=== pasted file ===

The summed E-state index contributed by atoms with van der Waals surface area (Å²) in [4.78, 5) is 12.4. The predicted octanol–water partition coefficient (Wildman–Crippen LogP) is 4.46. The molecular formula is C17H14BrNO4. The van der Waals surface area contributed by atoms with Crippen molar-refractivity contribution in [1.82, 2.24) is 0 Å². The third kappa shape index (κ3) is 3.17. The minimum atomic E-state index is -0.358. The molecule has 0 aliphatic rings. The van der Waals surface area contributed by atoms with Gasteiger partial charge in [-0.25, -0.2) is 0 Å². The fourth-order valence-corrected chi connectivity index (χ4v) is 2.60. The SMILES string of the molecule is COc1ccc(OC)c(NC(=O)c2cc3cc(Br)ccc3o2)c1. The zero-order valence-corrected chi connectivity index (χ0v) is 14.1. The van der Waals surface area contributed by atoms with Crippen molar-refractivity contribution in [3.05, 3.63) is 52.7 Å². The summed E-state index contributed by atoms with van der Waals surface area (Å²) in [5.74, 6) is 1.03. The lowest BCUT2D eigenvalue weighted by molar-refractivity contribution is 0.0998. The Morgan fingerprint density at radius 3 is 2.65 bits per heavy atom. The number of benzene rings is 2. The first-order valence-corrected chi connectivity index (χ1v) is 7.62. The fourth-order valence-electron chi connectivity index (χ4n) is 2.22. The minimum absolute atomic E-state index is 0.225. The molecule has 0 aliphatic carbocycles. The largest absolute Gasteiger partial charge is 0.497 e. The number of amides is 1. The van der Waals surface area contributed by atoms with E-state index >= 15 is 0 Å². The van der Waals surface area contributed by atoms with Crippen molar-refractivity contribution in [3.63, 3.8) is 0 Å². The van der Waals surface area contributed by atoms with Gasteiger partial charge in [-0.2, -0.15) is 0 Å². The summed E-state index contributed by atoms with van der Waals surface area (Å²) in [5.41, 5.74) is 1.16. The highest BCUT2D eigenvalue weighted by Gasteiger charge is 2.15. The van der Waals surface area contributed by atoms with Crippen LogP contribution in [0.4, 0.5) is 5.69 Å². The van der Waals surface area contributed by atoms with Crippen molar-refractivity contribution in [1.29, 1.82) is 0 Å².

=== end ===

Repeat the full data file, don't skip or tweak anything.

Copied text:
The summed E-state index contributed by atoms with van der Waals surface area (Å²) in [4.78, 5) is 12.4. The predicted octanol–water partition coefficient (Wildman–Crippen LogP) is 4.46. The molecular formula is C17H14BrNO4. The van der Waals surface area contributed by atoms with Crippen molar-refractivity contribution in [1.82, 2.24) is 0 Å². The third kappa shape index (κ3) is 3.17. The minimum atomic E-state index is -0.358. The molecule has 0 aliphatic rings. The van der Waals surface area contributed by atoms with Gasteiger partial charge in [-0.25, -0.2) is 0 Å². The fourth-order valence-corrected chi connectivity index (χ4v) is 2.60. The SMILES string of the molecule is COc1ccc(OC)c(NC(=O)c2cc3cc(Br)ccc3o2)c1. The zero-order valence-corrected chi connectivity index (χ0v) is 14.1. The van der Waals surface area contributed by atoms with Crippen molar-refractivity contribution in [3.05, 3.63) is 52.7 Å². The summed E-state index contributed by atoms with van der Waals surface area (Å²) in [5.74, 6) is 1.03. The lowest BCUT2D eigenvalue weighted by molar-refractivity contribution is 0.0998. The Morgan fingerprint density at radius 3 is 2.65 bits per heavy atom. The number of benzene rings is 2. The first-order valence-corrected chi connectivity index (χ1v) is 7.62. The fourth-order valence-electron chi connectivity index (χ4n) is 2.22. The minimum absolute atomic E-state index is 0.225. The molecule has 0 aliphatic carbocycles. The largest absolute Gasteiger partial charge is 0.497 e. The number of amides is 1. The van der Waals surface area contributed by atoms with E-state index >= 15 is 0 Å². The van der Waals surface area contributed by atoms with Crippen molar-refractivity contribution in [3.63, 3.8) is 0 Å². The van der Waals surface area contributed by atoms with Gasteiger partial charge in [-0.2, -0.15) is 0 Å². The summed E-state index contributed by atoms with van der Waals surface area (Å²) in [5.41, 5.74) is 1.16. The highest BCUT2D eigenvalue weighted by Gasteiger charge is 2.15. The van der Waals surface area contributed by atoms with Crippen LogP contribution in [0.4, 0.5) is 5.69 Å². The van der Waals surface area contributed by atoms with Crippen molar-refractivity contribution in [1.29, 1.82) is 0 Å².